Dec 08
THE OSCAR’S BEST LANGUAGE FILMS IN THE 21ST CENTURY by Jose N. Carreon  |  Posted in Articles  |  on Tue, Dec 8, 2015

The top dozen countries that figured prominently in the foreign language film category of the Oscar Awards during the first 15 years of the 21st century have been compiled in statistics and here are the ranking in achievements.

1. Germany with five nominations and 2 best foreign language film wins. These were the 2002 winner Nowhere in Africa by Caroline Link and the 2006 winner The Lives of Others by Florian Henckel von Donnersmarck. The nominations were Downfall by Oliver Hirschbiegel (2004); Sophie Scholl—The Final Days by Marc Rothemund (2005); and Thhe Baader Meinhof Complex by Uli Edel (2008).

2. Austria with 3 nominations ad 2 best foreign language film wins. These were the 2007 winner The Counterfeiters by Stefan Ruzowitzky and the 2012 winner Amour by Michael haneke. The other nomination was Revanche by Gotz Spielman (2008).
3. France with six nominations but now winners. The nominations were for The Taste of Others by Agnes Jaoui (2000); Amelie by Jean-Pierre Jeunet (2001); The Chorus by Christophe Barratier(2004); Joyeux Noel by Christian Carion (2005)and the Class by Laurent Cantet (2008).

4. Tie between Canada and Denmark with four nominations and one best foreign language film Oscar each. Canada won in 2003 with The Barbarian Invasions by Denys Arcand. The nominations included Water by Deepa Mehta (2006), Incendies by Denis Villeneuve (2010) and Monsieur Lazhar by Philippe Falardeau (2011). Denmark won in 2010 for In a Better World by Susanne Bier. The nominations included After the Wedding by Susanne Bier (2006), A Royal Affair by Nikolaj Arcel (2012) and The Hunt by Thomas Vinterberg (2013).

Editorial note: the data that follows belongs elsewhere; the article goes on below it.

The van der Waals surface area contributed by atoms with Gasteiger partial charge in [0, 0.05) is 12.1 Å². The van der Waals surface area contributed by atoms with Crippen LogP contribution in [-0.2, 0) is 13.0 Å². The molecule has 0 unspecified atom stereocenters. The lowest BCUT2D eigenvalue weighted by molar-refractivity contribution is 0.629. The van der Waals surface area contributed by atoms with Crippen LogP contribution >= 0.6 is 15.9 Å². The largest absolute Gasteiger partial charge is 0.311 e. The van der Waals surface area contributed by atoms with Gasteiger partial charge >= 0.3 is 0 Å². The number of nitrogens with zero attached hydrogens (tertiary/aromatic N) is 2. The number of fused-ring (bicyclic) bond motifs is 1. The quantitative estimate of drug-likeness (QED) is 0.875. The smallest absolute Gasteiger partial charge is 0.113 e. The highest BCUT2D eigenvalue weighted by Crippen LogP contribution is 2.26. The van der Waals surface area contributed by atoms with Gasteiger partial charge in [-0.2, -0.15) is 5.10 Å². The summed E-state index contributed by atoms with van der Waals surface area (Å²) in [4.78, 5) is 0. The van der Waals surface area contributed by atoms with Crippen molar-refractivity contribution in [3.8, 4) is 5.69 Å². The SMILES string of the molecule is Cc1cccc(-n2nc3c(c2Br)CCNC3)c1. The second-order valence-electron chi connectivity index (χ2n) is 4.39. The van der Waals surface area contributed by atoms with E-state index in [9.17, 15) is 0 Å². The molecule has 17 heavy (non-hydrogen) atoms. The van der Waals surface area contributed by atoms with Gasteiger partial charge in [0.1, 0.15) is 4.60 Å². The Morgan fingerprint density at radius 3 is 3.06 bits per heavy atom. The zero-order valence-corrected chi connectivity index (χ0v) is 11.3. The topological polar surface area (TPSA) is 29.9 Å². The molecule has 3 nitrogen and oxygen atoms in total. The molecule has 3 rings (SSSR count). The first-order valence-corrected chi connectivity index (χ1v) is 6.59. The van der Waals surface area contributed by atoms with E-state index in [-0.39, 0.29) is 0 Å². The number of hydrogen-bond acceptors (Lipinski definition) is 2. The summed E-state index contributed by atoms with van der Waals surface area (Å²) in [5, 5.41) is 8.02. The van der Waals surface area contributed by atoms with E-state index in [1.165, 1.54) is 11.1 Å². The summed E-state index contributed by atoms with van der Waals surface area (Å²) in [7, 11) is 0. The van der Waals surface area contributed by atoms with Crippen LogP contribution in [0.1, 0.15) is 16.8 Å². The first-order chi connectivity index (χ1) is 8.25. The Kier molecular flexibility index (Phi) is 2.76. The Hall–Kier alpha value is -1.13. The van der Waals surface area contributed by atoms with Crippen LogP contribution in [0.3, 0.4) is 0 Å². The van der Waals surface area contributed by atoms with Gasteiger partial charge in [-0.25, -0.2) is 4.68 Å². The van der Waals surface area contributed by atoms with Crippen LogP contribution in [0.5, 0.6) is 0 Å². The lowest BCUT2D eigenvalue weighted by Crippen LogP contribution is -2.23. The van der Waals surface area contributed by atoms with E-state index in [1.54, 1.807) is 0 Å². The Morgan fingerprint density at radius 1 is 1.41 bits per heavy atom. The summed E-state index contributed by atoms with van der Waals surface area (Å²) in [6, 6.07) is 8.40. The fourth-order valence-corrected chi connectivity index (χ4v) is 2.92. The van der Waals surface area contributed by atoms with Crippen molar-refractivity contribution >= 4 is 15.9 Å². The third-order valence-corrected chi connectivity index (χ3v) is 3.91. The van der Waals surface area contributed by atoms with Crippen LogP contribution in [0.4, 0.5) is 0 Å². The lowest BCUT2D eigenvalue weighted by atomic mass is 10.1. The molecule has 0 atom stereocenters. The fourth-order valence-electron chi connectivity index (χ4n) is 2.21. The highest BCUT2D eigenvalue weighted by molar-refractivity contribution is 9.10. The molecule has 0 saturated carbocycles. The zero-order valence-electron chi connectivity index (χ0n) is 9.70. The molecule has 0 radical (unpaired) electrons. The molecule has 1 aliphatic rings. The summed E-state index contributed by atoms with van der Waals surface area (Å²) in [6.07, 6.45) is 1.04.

5. Tie between Argentina and Poland with three nominations and one best foeign language film Oscar each. Argentina won in 2009 for The Secret in their Eyes by Juan Jose Campanella. The nominations included Son of the Bride by Juan J. Campanella (2002) and Wild Tales by Damian Szifron (2014). Poland won in 2014 for Ida by Pawel Pawilowski. The nominations included Katyn by Andrzej Wajda (2007) and In Dakness by Agbuieska Holland (2011).

6. Tie between Mexico and Israel with four nominations each but no winner. Mexico’s nominations included Amores Perros by Alejandro Gonzalez Inarriti (2000), The Crime of Father Amaro by Carlos Carrera (2002), Pan’s Labyrinth by Guillermo del Toro (2006) and Biutiful by Alejandro Gonzalez Inarritu (2010). Israel’s nominations included Beaufort by Joseph Cedar (2007), Waltz with Bashir by Ari Folman (2008), Ajami by Scandar Copti and Yaron Shani (2009).

7. Tie among South Africa, Japan and Italy with two nominations and one best foeign language film Oscar each. South Africa won in 2005 for Tsotsi by Gavin Hood and nominated for Yesterday by Darrell Roodt (2004). Japan won in 2008 for Departures by Yojiro Takita and nominated for The Twilight Samuria by Yoji Yamada (2003). Italy won in 2013 for The Great Beauty by Paolo Sorrentino and nominated for Don’t Tell by Cristina Comencini (2005)


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